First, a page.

Background : Investigations using eye-tracking have reported reduced fixations to salient social cues such as eyes when participants with autism spectrum disorders (ASD) view social scenes. However, these studies have not distinguished different cognitive phenotypes. Methods : The eye-movements of 28 teenagers with ASD and 18 typically developing peers were recorded as they watched videos of peers interacting in familiar situations. Within ASD, we contrasted the viewing patterns of those with and without language impairments. The proportion of time spent viewing eyes, mouths and other scene details was calculated, as was latency of first fixation to eyes. Finally, the association between viewing patterns and social-communicative competence was measured. Results : Individuals with ASD and age-appropriate language abilities spent significantly less time viewing eyes and were slower to fixate the eyes than typically developing peers. In contrast, there were no differences in viewing patterns between those with language impairments and typically developing peers. Eye-movement patterns were not associated with social outcomes for either language phenotype. However, increased fixations to the mouth were associated with greater communicative competence across the autistic spectrum. Conclusions : Attention to both eyes and mouths is important for language development and communicative competence. Differences in fixation time to eyes may not be sufficient to disrupt social competence in daily interactions. A multiple cognitive deficit model of ASD, incorporating different language phenotypes, is advocated.

6. Ramachandran R, Mitchell P, Ropar D. Do individuals with autism spectrum disorders infer traits from behavior ? J Child Psychol Psychiatry ;2009 (Feb 26)

Background : Traits and mental states are considered to be inter-related parts of theory of mind. Attribution research demonstrates the influential role played by traits in social cognition. However, there has been little investigation into how individuals with autism spectrum disorders (ASD) understand traits. Method : The ability of individuals with ASD to infer traits from descriptions of behavior was investigated by asking participants to read trait-implying sentences and then to choose one of two words that best related to the sentence. Results : In Experiment 1, individuals with ASD performed similarly to matched controls in being faster at choosing the trait in comparison to the semantic associate of one of the words in the sentence. The results from Experiments 1 and 2 provided converging evidence in suggesting that inferring traits from textual descriptions of behavior occurs with relatively little effort. The results of Experiment 3 suggested that making trait inferences took priority over inferring actions or making semantic connections between words. Conclusions : Individuals with ASD infer traits from descriptions of behavior effortlessly and spontaneously. The possibility of trait inference being a spared socio-cognitive function in autism is discussed.

7. Smith CJ, Lang CM, Kryzak L, Reichenberg A, Hollander E, Silverman JM. Familial associations of intense preoccupations, an empirical factor of the restricted, repetitive behaviors and interests domain of autism. J Child Psychol Psychiatry ;2009 (Feb 26)

Background : Clinical heterogeneity of autism likely hinders efforts to find genes associated with this complex psychiatric disorder. Some studies have produced promising results by restricting the sample according to the expression of specific familial factors or components of autism. Previous factor analyses of the restricted, repetitive behaviors and interest (RRBI) domain of autism have consistently identified a two-factor model that explains a moderate amount of variance. The identification of additional factors may explain more variance in the RRBI domain and provide an additional component of autism that may help in the identification of underlying genetic association. Methods : We conducted factor analyses of RRBI symptoms with a sample that included verbal subjects meeting full criteria for autism aged 5 to 22 years (n = 245). Among affected sibling pairs (n = 126) we examined the familial aggregation of the identified factors. We also examined the associations of the factors with autism-related personality traits in fathers and mothers (n = 50). Results : The previously identified two-factor model - insistence on sameness (IS) and repetitive stereotypic motor behaviors (RSMB) - was replicated in our sample. Next, a second factor analysis that included the item for verbal rituals resulted in a four-factor model - IS, ’simple’ RSMB, ’complex’ RSMB, and a fourth factor including symptoms associated with intense preoccupations (IP). Of these four, both IS and IP were significantly familial among affected siblings, but only IP was significantly correlated with the broader autism phenotype traits of rigidity and aloofness in fathers. Conclusions : The results support previous evidence for the IS factor, its familiality, and the identification of IP as an additional strong candidate trait for genetic studies of autism.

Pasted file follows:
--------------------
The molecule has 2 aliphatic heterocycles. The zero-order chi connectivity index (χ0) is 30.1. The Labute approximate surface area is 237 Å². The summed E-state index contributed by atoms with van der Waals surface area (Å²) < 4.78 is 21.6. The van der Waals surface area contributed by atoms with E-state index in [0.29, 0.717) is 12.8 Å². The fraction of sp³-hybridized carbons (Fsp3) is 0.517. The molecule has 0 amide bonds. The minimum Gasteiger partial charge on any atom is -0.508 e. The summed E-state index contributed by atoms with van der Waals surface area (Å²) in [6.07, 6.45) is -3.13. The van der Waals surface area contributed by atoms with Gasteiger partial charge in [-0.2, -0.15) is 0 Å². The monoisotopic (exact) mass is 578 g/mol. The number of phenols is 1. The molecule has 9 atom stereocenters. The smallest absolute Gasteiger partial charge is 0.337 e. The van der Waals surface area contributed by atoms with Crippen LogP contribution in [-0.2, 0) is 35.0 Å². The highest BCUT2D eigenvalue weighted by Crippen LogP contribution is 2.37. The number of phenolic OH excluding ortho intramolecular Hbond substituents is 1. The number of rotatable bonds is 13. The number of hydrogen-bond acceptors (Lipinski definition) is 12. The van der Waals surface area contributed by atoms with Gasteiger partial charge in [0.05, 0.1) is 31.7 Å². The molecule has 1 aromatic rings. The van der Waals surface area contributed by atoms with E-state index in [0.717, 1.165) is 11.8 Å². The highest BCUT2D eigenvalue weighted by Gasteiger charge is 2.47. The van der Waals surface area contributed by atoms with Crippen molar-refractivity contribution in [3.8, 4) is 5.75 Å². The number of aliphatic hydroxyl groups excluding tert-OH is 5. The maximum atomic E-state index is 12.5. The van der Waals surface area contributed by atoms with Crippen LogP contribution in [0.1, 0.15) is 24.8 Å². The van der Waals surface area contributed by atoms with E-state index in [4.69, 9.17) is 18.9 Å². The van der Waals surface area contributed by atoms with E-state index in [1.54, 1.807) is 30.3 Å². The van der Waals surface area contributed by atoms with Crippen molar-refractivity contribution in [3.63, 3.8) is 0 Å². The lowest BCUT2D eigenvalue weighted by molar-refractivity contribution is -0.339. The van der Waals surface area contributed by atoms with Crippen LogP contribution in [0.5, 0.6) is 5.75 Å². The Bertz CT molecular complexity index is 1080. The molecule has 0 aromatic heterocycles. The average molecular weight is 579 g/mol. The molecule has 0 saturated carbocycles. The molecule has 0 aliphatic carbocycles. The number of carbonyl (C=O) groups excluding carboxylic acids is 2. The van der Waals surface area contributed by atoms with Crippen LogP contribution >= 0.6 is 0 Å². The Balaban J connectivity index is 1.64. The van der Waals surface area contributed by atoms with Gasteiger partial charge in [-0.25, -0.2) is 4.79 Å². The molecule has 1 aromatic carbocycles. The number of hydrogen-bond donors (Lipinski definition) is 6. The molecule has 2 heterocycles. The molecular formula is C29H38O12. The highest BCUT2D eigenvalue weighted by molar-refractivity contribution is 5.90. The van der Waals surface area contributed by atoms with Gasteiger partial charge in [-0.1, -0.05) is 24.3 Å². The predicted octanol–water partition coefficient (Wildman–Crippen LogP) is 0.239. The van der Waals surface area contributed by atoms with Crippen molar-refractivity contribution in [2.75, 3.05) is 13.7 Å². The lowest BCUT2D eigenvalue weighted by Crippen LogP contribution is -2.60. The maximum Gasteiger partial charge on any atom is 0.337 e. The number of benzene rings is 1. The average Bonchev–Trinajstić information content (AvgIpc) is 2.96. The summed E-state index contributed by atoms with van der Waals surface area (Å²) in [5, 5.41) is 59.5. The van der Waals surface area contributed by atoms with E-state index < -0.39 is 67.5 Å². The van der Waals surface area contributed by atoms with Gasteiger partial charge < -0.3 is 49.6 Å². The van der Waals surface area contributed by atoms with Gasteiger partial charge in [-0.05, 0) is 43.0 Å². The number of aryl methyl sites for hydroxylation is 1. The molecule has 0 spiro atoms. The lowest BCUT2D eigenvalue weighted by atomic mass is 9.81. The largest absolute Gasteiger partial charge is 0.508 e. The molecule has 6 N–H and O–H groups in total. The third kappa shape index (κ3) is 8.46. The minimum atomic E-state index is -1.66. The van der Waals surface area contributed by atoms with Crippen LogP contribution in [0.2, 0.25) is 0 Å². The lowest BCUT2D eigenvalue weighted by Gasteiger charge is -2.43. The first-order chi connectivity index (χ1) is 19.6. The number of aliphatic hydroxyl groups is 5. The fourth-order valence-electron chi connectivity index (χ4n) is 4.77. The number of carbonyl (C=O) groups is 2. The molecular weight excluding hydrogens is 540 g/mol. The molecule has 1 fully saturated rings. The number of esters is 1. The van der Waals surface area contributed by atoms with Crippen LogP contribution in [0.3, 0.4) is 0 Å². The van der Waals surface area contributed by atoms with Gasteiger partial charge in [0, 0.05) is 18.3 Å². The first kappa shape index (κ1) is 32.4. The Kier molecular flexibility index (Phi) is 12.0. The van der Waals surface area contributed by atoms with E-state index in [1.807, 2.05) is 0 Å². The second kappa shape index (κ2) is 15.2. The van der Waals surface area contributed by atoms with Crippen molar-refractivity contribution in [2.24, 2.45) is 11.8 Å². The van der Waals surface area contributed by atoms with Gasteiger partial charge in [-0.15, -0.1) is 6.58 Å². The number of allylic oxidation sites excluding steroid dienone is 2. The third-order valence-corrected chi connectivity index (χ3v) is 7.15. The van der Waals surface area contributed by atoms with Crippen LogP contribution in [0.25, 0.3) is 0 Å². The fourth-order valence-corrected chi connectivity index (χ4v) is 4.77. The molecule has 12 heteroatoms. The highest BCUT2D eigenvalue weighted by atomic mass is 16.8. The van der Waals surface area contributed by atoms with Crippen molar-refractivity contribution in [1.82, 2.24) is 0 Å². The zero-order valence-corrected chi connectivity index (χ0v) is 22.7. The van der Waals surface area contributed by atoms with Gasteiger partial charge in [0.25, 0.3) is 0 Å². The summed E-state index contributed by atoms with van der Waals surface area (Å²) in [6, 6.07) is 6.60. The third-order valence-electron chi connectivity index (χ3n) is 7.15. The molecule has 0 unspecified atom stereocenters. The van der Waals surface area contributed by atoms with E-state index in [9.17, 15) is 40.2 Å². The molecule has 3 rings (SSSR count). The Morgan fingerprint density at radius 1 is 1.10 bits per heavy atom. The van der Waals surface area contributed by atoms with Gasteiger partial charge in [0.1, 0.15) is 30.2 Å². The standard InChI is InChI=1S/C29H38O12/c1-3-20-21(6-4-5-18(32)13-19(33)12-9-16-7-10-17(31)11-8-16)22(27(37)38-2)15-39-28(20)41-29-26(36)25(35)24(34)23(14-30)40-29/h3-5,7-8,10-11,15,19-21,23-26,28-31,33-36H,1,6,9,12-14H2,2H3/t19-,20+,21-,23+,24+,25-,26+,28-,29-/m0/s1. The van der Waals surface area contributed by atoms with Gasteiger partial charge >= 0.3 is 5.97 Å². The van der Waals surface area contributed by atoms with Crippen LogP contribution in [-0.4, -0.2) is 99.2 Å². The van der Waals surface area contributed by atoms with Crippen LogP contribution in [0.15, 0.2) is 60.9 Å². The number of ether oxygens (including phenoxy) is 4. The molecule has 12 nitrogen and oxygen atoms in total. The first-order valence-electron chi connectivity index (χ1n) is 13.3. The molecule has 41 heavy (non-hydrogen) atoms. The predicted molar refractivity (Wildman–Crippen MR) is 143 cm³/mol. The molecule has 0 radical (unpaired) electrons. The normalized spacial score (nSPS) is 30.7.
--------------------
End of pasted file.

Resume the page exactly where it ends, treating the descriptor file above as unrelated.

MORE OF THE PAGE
8. Whitney ER, Kemper TL, Rosene DL, Bauman ML, Blatt GJ. Density of cerebellar basket and stellate cells in autism : Evidence for a late developmental loss of Purkinje cells. J Neurosci Res ;2009 (Mar 19)

Alterations in the cerebellum have been described as a neuropathological feature of autism. Although numerous studies have focused on the Purkinje cell (PC), the projection neuron of the cerebellar cortex, PC function is critically dependent on their innervation by the GABAergic basket cells (BCs) and stellate cells (SCs) in the cerebellar molecular layer. The present study was designed to determine whether there are differences in the packing density of these inhibitory interneurons or whether the ratio of these interneurons to PCs differs in autistic and age-matched control brains. The GABAergic interneurons were identified by using immunohistochemistry for parvalbumin (PV) in serial sections from the posterior cerebellar lobe of six autistic and four control brains and counted using stereological principles. Prior PC counts in the same area on adjacent sections (Whitney et al., 2008) were available and were used to calculate the number of BCs and SCs per PC. In this sample of brains, no statistically significant difference was detected between the autistic and the control groups in the density of BCs or SCs (P = 0.44 and P = 0.84, respectively) or in the number of BCs or SCs per PC (P = 0.47 and P = 0.44, respectively). The preservation of BCs and SCs, in the presence of the reduced PC numbers as found in at least two, and possibly three, of these six autistic cases (Whitney et al., 2008) suggests that PCs were generated, migrated to their proper location in the PC layer, and subsequently died in the autistic cases that showed a reduction in PCs. (c) 2009 Wiley-Liss, Inc.